Many of you have been to or read about Arizona, mostly the central part which consists of the Phoenix / Scottsdale metropolitan area where over 4.5 million citizens of the state’s 7 million population reside or the Northern part of the state with Sedona and Flagsttaff; But, have you visited the Southeastern part of the state?
As you head south of Tucson on Interstate 19 which runs from the east side of Tucson to the border of Mexico where you’ll encounter a border town named Nogales, AZ, population 20,000 on the US side and right across the border is Nogales, Sonora, Mexico which is over 15 times the population of the community north of the Mexico wall.
Nogales, Arizona is a quiet, clean community of which most of its business deals within the trucking and shipping business with lots of fruit and vegetable storage. Nogales, Sonora on the other hand is dirty, loud, bustling city with a railroad that runs right smack through the middle of town which does not separate the town, it just causes school children, working moms and dads, shoppers and retirees to cross the railroad tracks, sometimes several times a day, adding to the danger of living in a border town on the Mexico side.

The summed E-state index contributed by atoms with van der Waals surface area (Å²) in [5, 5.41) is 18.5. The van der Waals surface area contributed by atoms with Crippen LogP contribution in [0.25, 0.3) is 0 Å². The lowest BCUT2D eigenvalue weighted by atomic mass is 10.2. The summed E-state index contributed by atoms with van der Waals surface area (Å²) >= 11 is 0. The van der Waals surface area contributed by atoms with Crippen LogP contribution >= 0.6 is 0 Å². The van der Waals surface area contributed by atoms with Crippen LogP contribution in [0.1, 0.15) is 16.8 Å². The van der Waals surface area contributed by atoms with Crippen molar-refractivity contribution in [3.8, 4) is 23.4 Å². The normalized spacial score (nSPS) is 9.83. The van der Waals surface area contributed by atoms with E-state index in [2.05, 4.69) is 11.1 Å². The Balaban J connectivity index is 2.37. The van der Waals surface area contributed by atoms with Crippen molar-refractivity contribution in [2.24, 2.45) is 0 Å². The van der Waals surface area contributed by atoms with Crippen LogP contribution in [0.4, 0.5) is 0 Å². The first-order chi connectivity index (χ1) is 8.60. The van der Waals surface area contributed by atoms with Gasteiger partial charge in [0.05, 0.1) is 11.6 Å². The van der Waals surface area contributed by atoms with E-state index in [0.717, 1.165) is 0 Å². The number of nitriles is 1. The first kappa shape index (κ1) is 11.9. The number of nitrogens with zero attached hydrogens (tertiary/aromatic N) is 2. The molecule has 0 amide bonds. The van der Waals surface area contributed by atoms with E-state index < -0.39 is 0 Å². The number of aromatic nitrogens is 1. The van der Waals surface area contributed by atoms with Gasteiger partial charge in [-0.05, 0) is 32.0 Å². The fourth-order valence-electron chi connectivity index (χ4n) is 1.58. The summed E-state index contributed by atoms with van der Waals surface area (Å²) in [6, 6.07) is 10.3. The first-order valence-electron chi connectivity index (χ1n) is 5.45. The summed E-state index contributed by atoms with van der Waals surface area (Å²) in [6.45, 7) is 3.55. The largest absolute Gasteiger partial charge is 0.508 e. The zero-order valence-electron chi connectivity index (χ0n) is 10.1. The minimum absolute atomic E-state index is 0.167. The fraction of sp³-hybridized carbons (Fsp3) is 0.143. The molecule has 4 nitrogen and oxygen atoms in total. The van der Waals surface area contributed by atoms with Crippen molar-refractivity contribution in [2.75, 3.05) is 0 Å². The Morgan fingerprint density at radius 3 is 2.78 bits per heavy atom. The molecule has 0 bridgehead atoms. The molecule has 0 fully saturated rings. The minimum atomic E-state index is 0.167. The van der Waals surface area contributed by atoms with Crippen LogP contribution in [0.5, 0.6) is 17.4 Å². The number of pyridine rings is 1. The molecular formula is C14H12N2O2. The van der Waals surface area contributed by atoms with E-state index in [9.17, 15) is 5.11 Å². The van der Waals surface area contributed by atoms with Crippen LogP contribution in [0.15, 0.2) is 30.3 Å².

In Nogales, Arizona there is an upscale steak, seafood restaurant also serving traditional Mexican dishes named Mr. C’s Supper Club of which I’ve enjoyed lunch with the delicious carne asada a couple of times. I’ve never spent the night there except for the time back in 1985 when on a Spring Break trip from Boise State University, other students and I slept in a park in our sleeping bags about 4 blocks north of the International Entry.
After spending the night at the Hilton in Tucson and meeting up with my Amigos Char and Chad Lynn at Hops for happy hour of Tequila that evening, I then drove the next morning to Tombstone, “the town to tough to die” or “Home of the OK Corral gunfight.” I walked the boardwalk and dirt roads of about 5 blocks of the main street and a couple adjoining streets where the Birdcage Saloon and Doc Holiday’s Bar and Restaurant awaited me and my parched throat from that warm day at the end of November. Too, I strolled into a shooting arena and fired a Ruger revolver with paint bullets at a human, metal silhouette and had a nice firing cluster of blue surrounding the heart of the lifeless, standing victim which was about 15 yards away. I practiced my fast draw, pretending to side with Wyatt Earp and his brothers against the bad dudes: Tom and Frank McLaury, Billy and Ike Clanton and trouble maker Billy Claiborne, severing all of their hearts with my six shooter and then received a high five from Mr. Doc Holiday himself after bringing the last of these bad boys to their death which would lead their bodies to a burial on Boothill.